Electric Vehicle's ‘Global Warming Potential’ 40 Percent Lower
The heart of the matter is that the battery-electric Kia Soul is better for the environment. And not just because it doesn't create any emissions while on the road. From beginning to end, the Soul EV has a far lower environmental impact than its more conventional counterparts.
Mercedes-Benz drivers and treehuggers don't always go hand in hand, but, like a lot of other companies, the German automaker is looking to boost its green cred. This time, it's all about the car's lifecycle carbon footprint. The Daimler AG unit is using its new C-Class sedan as an example of how it's making progress in that department.
By now we're all aware that the environmental impact of cars and trucks goes well beyond the emissions produced during operation. There is the energy used to produce and dispose of the vehicles and their components, for example, and the cost of getting the fuel for the vehicles out of the ground and into the tank. The impact of making nickel metal hydride batteries for hybrid and electric vehicles (EVs) was the center-piece of a controversial study published by CNW several years ago. That study
With the 458 Italia, Calfornia, 612 Scaglietti, 599 GTB Fiorano and numerous derivations thereof, Ferrari's juggling more distinct models than it has since the days of the 328, Mondial, 412 and Testarossa. So while updating its line-up on an ad-hoc basis has worked for the company previously, Maranello has now revealed a solid product life-cycle scheme that will see a new model revealed every year.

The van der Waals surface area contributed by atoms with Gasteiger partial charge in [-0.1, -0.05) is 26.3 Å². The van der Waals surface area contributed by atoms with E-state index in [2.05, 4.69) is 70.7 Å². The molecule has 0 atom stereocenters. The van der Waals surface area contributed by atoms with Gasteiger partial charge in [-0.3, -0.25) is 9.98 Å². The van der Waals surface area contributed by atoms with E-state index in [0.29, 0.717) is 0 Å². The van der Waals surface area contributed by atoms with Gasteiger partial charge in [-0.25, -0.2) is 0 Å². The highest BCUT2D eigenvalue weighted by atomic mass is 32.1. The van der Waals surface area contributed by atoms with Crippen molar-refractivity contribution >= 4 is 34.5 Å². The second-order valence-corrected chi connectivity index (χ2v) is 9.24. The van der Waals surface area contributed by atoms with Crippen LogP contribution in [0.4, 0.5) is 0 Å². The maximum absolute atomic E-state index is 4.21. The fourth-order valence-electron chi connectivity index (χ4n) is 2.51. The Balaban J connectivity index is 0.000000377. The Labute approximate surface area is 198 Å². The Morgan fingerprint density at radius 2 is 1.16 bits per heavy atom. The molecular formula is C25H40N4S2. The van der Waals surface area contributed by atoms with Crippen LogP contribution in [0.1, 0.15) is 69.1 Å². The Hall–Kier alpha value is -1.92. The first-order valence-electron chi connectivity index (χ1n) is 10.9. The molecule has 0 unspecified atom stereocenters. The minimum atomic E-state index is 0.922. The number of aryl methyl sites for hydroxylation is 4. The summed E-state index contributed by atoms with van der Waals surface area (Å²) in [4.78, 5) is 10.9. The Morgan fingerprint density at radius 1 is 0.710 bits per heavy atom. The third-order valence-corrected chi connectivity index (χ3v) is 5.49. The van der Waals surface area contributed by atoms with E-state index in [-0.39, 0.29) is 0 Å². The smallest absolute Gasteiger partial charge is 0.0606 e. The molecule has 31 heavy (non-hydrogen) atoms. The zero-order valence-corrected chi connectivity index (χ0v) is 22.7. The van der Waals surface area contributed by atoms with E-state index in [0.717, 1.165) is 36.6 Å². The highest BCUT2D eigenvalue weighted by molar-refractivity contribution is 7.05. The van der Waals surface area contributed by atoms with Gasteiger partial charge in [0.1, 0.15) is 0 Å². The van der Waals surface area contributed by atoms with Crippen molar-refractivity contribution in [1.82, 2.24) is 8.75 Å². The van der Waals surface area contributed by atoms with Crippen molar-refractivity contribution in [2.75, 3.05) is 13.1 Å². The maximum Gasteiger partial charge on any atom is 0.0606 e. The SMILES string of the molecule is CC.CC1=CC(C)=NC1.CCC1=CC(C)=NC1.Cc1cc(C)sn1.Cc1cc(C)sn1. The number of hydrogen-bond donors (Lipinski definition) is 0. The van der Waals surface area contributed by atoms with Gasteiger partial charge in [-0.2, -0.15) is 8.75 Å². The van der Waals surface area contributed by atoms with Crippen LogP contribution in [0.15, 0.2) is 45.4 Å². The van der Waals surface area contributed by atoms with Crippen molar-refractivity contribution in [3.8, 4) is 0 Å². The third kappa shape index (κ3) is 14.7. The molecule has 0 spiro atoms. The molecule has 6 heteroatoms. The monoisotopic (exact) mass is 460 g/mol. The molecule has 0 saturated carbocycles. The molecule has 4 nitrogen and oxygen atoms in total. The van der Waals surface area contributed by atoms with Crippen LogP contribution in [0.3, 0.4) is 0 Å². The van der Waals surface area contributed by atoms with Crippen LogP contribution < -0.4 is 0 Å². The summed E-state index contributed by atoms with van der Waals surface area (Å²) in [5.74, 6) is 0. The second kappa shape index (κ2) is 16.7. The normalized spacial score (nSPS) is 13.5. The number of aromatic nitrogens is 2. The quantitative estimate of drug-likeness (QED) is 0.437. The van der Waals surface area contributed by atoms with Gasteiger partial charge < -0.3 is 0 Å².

Over the last several years, algae has been seen as the great green hope to make biofuels a truly viable option that wouldn't affect food supplies. In part, this is because algae has the potential to yield up to 100 times as much fuel per acre as soy or corn feedstocks. Unfortunately, progress been slow so far, and a new study by Andres Clarens of the University of Virginia indicates making algae requires much more energy to produce than crops.
In the '80s and '90s, the typical product life-cycle for Japanese vehicles was four years and out. During that time, the bodies typically got a full refresh and most of the underpinnings received evolutionary updates. Automakers based in North America and Europe would typically build essentially the same cars for 6-8 years before a major redesign. Over the last decade Honda and Toyota have stretched out the life-cycles of their mainstream models to five years and other lower volume cars and truc